You're quite right Sandie it seems so unfair. I think we will have to keep lobbying our local M.P.'s and anyone else that will listen until they revise the proposal.

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My thoughts on Pension Proposals

by JFHM
(Yorkshire)

They are ill thought through. Some of the proposals appear to be sound but the underlying philosophy is flawed. The proposals are not fair in that they seriously penalise existing pensioners and those who have worked and contributed to a state basic pension, SERPS and SP2. Married women with children who did not work for long periods while they were bringing up their children knew what to expect when they took that decision just as those who consumed all their income and made no provision for their retirement did. Why should they benefit at the expense of the prudent. The parable of "The wise and foolish virgins" comes to mind.
This is state socialism of Brownian proportions and will add to the state handout culture which I thought this government was keen to move the nation away from.

SERPS and SP2 payments should be met in-line with the contributions made and enhanced on the same basis as the basic pension.

The same basic pension should be paid to all based on their years of paying NI. It is acceptable to close the SP2 scheme

The retirement age for women should be brought in-line with those for men and the recognised retirement age raised more rapidly to reflect increased life expectancy.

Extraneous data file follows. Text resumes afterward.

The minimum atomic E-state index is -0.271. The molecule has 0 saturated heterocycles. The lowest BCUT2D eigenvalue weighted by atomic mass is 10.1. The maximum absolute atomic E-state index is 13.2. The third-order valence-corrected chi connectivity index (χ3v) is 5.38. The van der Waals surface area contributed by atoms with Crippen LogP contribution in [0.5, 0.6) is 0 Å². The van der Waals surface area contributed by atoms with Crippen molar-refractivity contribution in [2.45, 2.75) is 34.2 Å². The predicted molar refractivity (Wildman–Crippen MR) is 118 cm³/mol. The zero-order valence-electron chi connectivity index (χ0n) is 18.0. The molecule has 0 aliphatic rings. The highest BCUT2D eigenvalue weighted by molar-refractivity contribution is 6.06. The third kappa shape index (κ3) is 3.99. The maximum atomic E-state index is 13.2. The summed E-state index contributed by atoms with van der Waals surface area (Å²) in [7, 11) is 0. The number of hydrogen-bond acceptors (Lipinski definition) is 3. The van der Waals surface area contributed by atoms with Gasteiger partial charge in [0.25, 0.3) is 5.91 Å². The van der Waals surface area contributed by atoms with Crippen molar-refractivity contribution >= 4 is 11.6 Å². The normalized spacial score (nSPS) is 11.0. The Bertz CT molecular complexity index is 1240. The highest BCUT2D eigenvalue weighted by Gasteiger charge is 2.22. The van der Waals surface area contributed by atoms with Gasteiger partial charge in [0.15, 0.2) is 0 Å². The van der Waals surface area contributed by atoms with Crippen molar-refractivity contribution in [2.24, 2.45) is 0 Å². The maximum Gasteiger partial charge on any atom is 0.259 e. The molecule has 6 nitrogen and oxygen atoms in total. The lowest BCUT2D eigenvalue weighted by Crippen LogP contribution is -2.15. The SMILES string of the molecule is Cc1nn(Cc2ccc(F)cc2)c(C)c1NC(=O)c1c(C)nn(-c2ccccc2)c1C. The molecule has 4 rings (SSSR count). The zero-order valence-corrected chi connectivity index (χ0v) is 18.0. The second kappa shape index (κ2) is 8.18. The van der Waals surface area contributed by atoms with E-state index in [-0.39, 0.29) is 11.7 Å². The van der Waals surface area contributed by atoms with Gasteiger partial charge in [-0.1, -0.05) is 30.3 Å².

If we cannot afford this then we cannot afford the generous handouts to those who have not contributed and it is simply not acceptable or fair to do otherwise.

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my thoughts on pension proposals

by Jan
(Cambridge)

I feel let down by this Government. It has always promoted itself as a champion of fairness and human rights, yet the future for those in the old scheme will be a very difficult one as their pensions will not keep pace with the cost of living.

Comment from Pat at Babyboomers-retiring

Absolutely right Jan and it will certainly not help the estimated 1.8 million pensioners already living in poverty according to Age Uk.

I think the only answer is that we keep lobbying and protesting until an acceptable proposal is put forward.

We Babyboomers are the biggest generation and we have to recognize there is power in numbers. Until it's actually put in place we have time to make life a little uncomfortable for the Government. We need to have a voice.